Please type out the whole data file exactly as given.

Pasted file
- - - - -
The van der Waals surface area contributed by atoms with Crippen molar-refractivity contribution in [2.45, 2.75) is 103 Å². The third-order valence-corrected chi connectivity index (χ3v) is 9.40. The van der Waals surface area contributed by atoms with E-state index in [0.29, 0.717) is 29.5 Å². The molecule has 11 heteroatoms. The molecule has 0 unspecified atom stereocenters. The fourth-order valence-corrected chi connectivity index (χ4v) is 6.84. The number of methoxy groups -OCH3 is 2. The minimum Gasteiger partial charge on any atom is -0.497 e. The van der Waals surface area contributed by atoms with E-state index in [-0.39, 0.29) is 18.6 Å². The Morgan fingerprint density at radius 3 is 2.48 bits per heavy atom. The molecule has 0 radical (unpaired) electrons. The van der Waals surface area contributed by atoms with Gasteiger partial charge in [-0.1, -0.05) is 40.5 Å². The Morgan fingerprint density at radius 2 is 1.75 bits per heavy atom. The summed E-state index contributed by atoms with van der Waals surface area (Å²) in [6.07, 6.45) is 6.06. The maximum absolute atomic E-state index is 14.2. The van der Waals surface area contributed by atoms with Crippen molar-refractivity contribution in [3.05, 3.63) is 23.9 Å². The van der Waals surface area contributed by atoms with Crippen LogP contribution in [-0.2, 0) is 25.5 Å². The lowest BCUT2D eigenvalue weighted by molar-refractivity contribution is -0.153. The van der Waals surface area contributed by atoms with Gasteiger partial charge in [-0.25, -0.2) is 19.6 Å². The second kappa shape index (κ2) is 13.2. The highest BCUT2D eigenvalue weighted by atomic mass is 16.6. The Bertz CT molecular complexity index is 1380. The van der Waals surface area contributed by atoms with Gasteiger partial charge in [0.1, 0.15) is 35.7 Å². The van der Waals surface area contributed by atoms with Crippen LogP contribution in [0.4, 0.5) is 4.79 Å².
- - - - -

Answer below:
The van der Waals surface area contributed by atoms with Crippen molar-refractivity contribution in [2.45, 2.75) is 103 Å². The third-order valence-corrected chi connectivity index (χ3v) is 9.40. The van der Waals surface area contributed by atoms with E-state index in [0.29, 0.717) is 29.5 Å². The molecule has 11 heteroatoms. The molecule has 0 unspecified atom stereocenters. The fourth-order valence-corrected chi connectivity index (χ4v) is 6.84. The number of methoxy groups -OCH3 is 2. The minimum Gasteiger partial charge on any atom is -0.497 e. The van der Waals surface area contributed by atoms with E-state index in [-0.39, 0.29) is 18.6 Å². The Morgan fingerprint density at radius 3 is 2.48 bits per heavy atom. The molecule has 0 radical (unpaired) electrons. The van der Waals surface area contributed by atoms with Gasteiger partial charge in [-0.1, -0.05) is 40.5 Å². The Morgan fingerprint density at radius 2 is 1.75 bits per heavy atom. The summed E-state index contributed by atoms with van der Waals surface area (Å²) in [6.07, 6.45) is 6.06. The maximum absolute atomic E-state index is 14.2. The van der Waals surface area contributed by atoms with Crippen molar-refractivity contribution in [3.05, 3.63) is 23.9 Å². The van der Waals surface area contributed by atoms with Crippen LogP contribution in [-0.2, 0) is 25.5 Å². The lowest BCUT2D eigenvalue weighted by molar-refractivity contribution is -0.153. The van der Waals surface area contributed by atoms with Gasteiger partial charge in [-0.25, -0.2) is 19.6 Å². The second kappa shape index (κ2) is 13.2. The highest BCUT2D eigenvalue weighted by atomic mass is 16.6. The Bertz CT molecular complexity index is 1380. The van der Waals surface area contributed by atoms with Gasteiger partial charge in [0.1, 0.15) is 35.7 Å². The van der Waals surface area contributed by atoms with Crippen LogP contribution in [0.4, 0.5) is 4.79 Å².